David Cameron spent some of his Sunday morning at a doctors’s surgery – symbolically rather than clinically. He feels that, following its election victory, his Government has a mandate to introduce seven-day healthcare. While that may be overstating the detailed attention voters devoted to his manifesto, it is certainly a popular idea.
Many surveys have indicated reduced levels of care for patients taken ill at weekends or in the evenings. Common sense, and painful experience, tells us that sickness can strike at any time, and that prompt diagnosis and treatment can almost pay for itself.
In virtually every other area of life – shopping, public transport, banking – old restrictions are falling away as consumers demand better services. Seven-day, 24-hour access to proper healthcare is clearly something the Government should pursue. Mr Cameron yesterday confirmed that he would press on with “voluntary” new GP contracts, as well as new arrangements for junior hospital doctors and consultants. What’s not to like?
Well, for those having to deliver those services, quite a lot. If we are not to merely spread resources more thinly across the NHS, it does require quite a radical alteration in working patterns and increased productivity. In his important interview with this newspaper on 3 October, the Health Secretary, Jeremy Hunt, pledged that no junior doctor would lose income as a result of these reforms. Fine; but what about their hours?
Whether Mr Hunt’s willingness to negotiate will prevent a national strike is not yet clear. Across the various royal colleges and the British Medical Association there exists an adamantine determination to protect their members’ interests, just as there is in Unison and the other unions.
Mr Cameron and Mr Hunt, then, face an uncomfortable set of options. They could, as Labour did before them, increase taxes or National Insurance to raise the funds to pay for these reforms, either by stealth or by earmarking higher NI payments. Plainly, that is something that runs against traditional Tory instincts and the party’s ambition for a “higher pay, lower tax, lower welfare” society. What is more, one of the great dirty secrets of British politics is that the public, for all of the professed devotion to the NHS, will simply not pay much more in taxes to improve it; this was one reason why Gordon Brown increasingly turned to borrowing and the private-finance initiative to support New Labour’s salvation of the NHS. Nor will winning the consent of all those doctors and nurses be easy. If the Government is to deliver on its promises it will have to conduct with health professionals much more realistically, and recognise the astonishing personal sacrifices so many make to keep the NHS running.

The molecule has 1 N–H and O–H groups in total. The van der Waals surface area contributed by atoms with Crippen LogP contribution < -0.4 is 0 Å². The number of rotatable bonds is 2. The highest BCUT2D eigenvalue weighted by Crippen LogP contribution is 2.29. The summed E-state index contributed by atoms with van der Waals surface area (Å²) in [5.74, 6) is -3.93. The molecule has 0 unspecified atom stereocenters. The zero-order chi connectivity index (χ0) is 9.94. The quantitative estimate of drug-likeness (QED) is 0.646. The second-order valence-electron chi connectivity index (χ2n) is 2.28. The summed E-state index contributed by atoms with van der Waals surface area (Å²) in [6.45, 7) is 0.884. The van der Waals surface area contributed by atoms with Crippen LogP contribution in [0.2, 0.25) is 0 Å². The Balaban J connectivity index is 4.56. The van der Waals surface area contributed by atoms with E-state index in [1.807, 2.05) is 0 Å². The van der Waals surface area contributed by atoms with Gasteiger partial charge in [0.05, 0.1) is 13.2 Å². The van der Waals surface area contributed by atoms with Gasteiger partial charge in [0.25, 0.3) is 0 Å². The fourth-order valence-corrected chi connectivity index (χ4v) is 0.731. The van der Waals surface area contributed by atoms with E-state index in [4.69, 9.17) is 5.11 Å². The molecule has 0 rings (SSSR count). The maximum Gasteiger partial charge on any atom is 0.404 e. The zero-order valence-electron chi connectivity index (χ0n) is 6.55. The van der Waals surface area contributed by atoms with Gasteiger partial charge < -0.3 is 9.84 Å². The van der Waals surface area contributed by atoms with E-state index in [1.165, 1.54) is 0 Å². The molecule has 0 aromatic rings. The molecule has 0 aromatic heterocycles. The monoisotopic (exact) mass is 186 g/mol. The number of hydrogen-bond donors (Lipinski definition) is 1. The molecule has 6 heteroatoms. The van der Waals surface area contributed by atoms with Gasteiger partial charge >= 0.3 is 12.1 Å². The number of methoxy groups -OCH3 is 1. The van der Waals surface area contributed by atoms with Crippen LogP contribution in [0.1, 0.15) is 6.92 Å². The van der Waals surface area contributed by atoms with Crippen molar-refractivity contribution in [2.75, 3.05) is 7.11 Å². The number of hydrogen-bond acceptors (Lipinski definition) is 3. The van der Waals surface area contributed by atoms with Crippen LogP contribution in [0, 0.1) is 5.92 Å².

Despite all the scandals and propaganda in the press about a “failing” NHS, reports of the NHS from the public are overwhelmingly positive; on the whole, world-class care and expertise is available to all. By the same token, however, those working in the NHS have to pay heed to the limits to funding and the difficulty any government faces in keeping up with rising expectations from the service. Up to now, there hasn’t been much of a meeting of minds.
Mr Hunt has a formidable task in trying to reform working practices and modernise services. So far, he has managed to do so without either major industrial action or turning the issue “toxic” for the Tories. But the mood of militancy is growing, and a clash between government and medical professionals seems inevitable. Who will the public support then?Reuse content